The other end of the housing is closed by a flanged disc t having a connector 9a, integral therewith.

The piston It has a central aperture and is slidably tted Within said housing and is provided with a skirt at each end. One skirt, Illa has a diameter equal to the internal diameter of the housing and is adapted to abut the disc The other skirt lib, which has a diameter less than that of the piston, is received in a reduced diameter portion la of the housing and forms with the housing a narrow annular chamber communicating with the holes 2 in the housing and with a passage EM in the piston. A plug i8 is tted in the end of the skirt i tb and has a central aperture which together with the central aperturein the piston forms a guidefor the tube 8.

The face of the piston nearest the disc 9 contains two diametrically opposite axially aligned holes Ic, Ie of different diameters. One hole Inc, which extends only a short distance into the piston, is threaded. The other larger hole Ille communicates through the passage ild with the annular chamber and so with the holes r2. An annular lip I IlJ near the entrance of the hole forms a seating for a relief valve member II.

This member is slidably fitted within the hole Ie and has a rubber washer tted in a recess at one end adapted to seat against the lip Illf. The outer face of the valve member is provided centrally with a hole extending into the member and terminating in four holes at an angle thereto, whereby pressure iiuid may owdown the central hole, out of the holes at an angle thereto and into the passage Illd. The Valve member has a segmental slot extending transversely across its periphery and is so positioned in the hole in the piston that the slot engages on the outwardly extending lip of the tube 2, whereby the valve member is maintained in a xed position relative to said tube.

The outer face of the valve member is provided with two slots, each extending across the diameter of the face at right angles to one another, and the valve member is pressed against the valve seat by an annular washer-like spring l2 retained in position on the face of the piston by a screw I3 passing through the spring and into the threaded hole Ic in the face of the piston.

The piston is urged towards the disc 9 by a coil spring I4 located between the inner face of the member 3 and an annular plate I5 which bears on the end of the lesser diameter skirt of the piston.

Sealing rings I6 are provided where required to give leakproof joints and lubricating rings i 'I are also provided where relative movement between contacting faces occurs.

In action the valve operates as follows. High pressure fluid enters the reducing valve through the inlet nozzle 4 and passes through the cylindrical chamber, the tube 8 and the outlet nozzle 9a into the system. It also passes through the holes 8a. into the space surrounding the spring I4. The pressure per unit area is thus the same on each transverse face of the piston but the area of the face at the outlet nozzle end exceeds that of the face at the spring loaded end by such an amount that the total pressure tending to force the piston and tube back to cut off the flow of pressure fluid is greater than the sum of the reverse fluid pressure and the spring load. At a predetermined pressure therefore, which will depend on various factors including the strength of the spring and the position of the seating in the chamber 6, the tube 8 will contact with the seating I and cut off the flow of pressure fluid. If the pressure in the system drops the pressure of the spring I4 on the reverse face of the piston overcomes the pressure at the low pressure end and pushes the piston and tube forward again, thus permitting pressure uid to ow into the system until the pressure is built up to the desired value.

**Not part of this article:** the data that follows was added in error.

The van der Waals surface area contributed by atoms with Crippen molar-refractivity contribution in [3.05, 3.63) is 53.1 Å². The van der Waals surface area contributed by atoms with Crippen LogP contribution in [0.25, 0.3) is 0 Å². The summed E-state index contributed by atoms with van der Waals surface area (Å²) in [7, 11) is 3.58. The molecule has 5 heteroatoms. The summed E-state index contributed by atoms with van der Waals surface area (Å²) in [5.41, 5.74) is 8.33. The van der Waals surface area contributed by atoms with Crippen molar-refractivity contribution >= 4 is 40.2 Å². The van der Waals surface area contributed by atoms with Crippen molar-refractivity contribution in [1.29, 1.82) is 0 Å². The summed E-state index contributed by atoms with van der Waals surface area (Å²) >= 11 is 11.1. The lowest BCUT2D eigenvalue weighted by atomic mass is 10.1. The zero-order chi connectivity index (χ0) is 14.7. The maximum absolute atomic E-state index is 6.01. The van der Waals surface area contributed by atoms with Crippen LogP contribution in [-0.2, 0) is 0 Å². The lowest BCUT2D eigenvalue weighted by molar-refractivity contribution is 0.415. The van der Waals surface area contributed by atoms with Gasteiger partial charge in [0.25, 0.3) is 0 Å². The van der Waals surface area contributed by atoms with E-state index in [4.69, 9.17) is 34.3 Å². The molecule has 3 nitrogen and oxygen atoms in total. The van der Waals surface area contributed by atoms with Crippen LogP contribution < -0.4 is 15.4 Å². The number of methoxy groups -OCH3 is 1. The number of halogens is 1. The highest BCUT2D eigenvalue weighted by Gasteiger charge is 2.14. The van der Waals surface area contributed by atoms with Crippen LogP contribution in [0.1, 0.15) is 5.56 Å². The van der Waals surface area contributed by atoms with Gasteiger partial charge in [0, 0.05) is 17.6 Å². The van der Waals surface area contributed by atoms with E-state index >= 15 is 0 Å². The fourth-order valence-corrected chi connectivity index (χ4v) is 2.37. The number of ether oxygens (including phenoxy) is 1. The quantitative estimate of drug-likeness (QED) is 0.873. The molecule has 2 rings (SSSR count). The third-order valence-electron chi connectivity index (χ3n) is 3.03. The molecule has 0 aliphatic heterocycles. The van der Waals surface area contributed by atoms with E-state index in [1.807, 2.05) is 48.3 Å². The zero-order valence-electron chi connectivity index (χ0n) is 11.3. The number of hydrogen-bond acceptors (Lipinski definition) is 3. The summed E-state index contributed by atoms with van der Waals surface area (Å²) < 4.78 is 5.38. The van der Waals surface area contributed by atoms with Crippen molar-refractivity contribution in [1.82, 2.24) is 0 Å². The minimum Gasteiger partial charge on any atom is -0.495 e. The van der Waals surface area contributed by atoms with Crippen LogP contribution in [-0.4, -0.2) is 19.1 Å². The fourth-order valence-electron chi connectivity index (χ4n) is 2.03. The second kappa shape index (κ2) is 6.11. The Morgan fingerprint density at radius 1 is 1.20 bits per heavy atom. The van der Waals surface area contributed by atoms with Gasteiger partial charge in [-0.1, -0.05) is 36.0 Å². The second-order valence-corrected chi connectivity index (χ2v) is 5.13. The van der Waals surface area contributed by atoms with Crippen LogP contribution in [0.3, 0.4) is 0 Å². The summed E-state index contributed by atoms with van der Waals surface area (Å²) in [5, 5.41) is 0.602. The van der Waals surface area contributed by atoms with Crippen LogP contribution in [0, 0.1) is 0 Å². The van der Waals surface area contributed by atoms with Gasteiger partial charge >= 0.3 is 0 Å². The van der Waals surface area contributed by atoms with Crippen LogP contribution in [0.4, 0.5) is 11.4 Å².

It may so happen that the pressure in the system, having reached the desired value, is further increased by the heat which such pressure will generate. This excess pressure, acting against the spring, will force the piston back. It cannot force the tube back since it is already seated on the valve seat in the cylindrical chamber. The valve member II fitted within the piston and held by the lip of the tube also cannot move. Backward movement of the piston carrying with it the valve seating I 0f will therefore open the valve I I, allowing pressure iluid to flow into the passage I0d and thence to the atmosphere through the annular space and the holes 2. When the pressure in the system has returned to the desired value the pressure of the spring will force the piston forward, thereby seating the small valve once more and preventing the further escape of pressure fluid.

Outlet pressure may be adjusted and a limited range of pressures obtained by adjusting the position of the seating in the cylindrical chamber relative to the tapered end of the tube, whilst a whole range of pressures may be obtained by fitting differently rated coil spring to the pressure reducing valve.